Running backs are in a tough spot, and I don't blame Gordon for trying to help himself and the position as a whole. It may not work, but he might have a tad more leverage than Bell possessed, because the Chargers haven't invested in another viable option at running back like the Steelers did (Conner was a third-round pick). I guess we'll see.
Chad from Port Douglas, Australia
Hi Mike, I really enjoyed the video of all the MVP running backs. Among active players (Adrian Peterson excluded) who do you think has a chance to join the MVP club? Who do you think is special?
Saquon Barkley immediately comes to mind. Ezekiel Elliott, too. Christian McCaffrey might be another one.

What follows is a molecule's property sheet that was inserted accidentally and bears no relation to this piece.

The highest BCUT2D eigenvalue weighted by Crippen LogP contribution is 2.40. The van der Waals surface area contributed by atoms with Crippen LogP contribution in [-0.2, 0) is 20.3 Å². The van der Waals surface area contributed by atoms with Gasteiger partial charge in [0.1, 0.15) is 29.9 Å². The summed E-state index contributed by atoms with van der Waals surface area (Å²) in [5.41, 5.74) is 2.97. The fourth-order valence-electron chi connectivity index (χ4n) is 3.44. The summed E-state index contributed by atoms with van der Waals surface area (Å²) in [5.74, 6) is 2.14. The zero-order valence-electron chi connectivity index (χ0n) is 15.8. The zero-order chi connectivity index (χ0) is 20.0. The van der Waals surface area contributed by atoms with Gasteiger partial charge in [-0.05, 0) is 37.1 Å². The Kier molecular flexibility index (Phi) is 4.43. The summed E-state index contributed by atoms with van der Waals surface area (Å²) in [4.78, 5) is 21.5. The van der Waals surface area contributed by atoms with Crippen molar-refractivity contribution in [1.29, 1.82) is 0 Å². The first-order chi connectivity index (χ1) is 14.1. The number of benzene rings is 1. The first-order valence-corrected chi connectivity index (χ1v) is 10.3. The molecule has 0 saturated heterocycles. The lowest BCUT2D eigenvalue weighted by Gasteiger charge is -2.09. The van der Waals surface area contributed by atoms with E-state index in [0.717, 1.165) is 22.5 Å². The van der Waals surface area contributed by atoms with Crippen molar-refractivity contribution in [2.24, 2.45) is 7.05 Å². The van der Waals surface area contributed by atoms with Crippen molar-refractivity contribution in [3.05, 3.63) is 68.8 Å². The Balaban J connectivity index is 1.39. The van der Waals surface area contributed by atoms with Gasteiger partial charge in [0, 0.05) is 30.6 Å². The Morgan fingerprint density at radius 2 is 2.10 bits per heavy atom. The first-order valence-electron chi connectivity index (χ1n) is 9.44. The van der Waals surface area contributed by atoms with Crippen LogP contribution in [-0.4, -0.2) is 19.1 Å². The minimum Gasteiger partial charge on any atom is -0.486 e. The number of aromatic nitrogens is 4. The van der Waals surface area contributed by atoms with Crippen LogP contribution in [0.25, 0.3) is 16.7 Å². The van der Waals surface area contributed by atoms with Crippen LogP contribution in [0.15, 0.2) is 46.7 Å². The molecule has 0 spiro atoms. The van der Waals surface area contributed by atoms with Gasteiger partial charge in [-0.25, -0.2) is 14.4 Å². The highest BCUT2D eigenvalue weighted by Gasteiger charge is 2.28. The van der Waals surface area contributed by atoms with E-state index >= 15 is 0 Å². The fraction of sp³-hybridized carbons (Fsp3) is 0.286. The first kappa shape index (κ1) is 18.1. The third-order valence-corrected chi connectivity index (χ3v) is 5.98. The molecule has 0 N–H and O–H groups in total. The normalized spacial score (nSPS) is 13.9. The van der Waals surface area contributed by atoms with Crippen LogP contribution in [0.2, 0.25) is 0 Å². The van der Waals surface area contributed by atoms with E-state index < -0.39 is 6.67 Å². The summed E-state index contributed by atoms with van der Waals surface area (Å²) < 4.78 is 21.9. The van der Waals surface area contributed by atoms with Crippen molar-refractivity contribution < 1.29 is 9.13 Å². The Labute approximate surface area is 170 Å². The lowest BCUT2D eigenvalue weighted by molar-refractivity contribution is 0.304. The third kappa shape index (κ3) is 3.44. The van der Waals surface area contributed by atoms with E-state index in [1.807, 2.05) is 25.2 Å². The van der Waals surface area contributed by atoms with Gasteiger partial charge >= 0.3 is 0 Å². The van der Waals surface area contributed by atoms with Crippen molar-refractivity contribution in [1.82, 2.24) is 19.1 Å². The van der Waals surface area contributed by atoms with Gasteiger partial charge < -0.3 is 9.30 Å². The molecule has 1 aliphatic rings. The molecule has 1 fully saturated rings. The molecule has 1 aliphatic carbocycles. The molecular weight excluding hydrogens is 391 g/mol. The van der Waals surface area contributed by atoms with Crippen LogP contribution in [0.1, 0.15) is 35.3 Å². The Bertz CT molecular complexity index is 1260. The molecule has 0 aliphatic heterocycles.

Brian from Fanwood, NJ
For the proposed 17-game season "neutral" sites, where do you think they would host them? Obviously, the NFL wants to continue expanding its international presence with London, Mexico, and Canada. Hypothetically, do you think all neutral game sites would continue to be international, or do you think that they would use other NFL venues, college stadiums, or stadiums for other sports? (like the new Yankee Stadium hosting the "Pinstripe Bowl")
I think international sites would be the priority, but I could see other U.S. venues being used from time to time, particularly for AFC-NFC matchups, provided the market could produce a good crowd. Chiefs-Bears in St. Louis, or Cowboys-Texans in San Antonio or Austin, for example.
Patrick from Valrico, FL
I see that it has been announced that the Texans will take part in the Packers' tradition of biking to practice. I am curious how many II submissions are complaining (as if this is sacrilege) and how many are excited for the camaraderie and unique fan experience this seems to present?
No talk of sacrilege. I think it's fantastic. It's going to be quite the biking extravaganza for two days.
Ryan from Plymouth, MN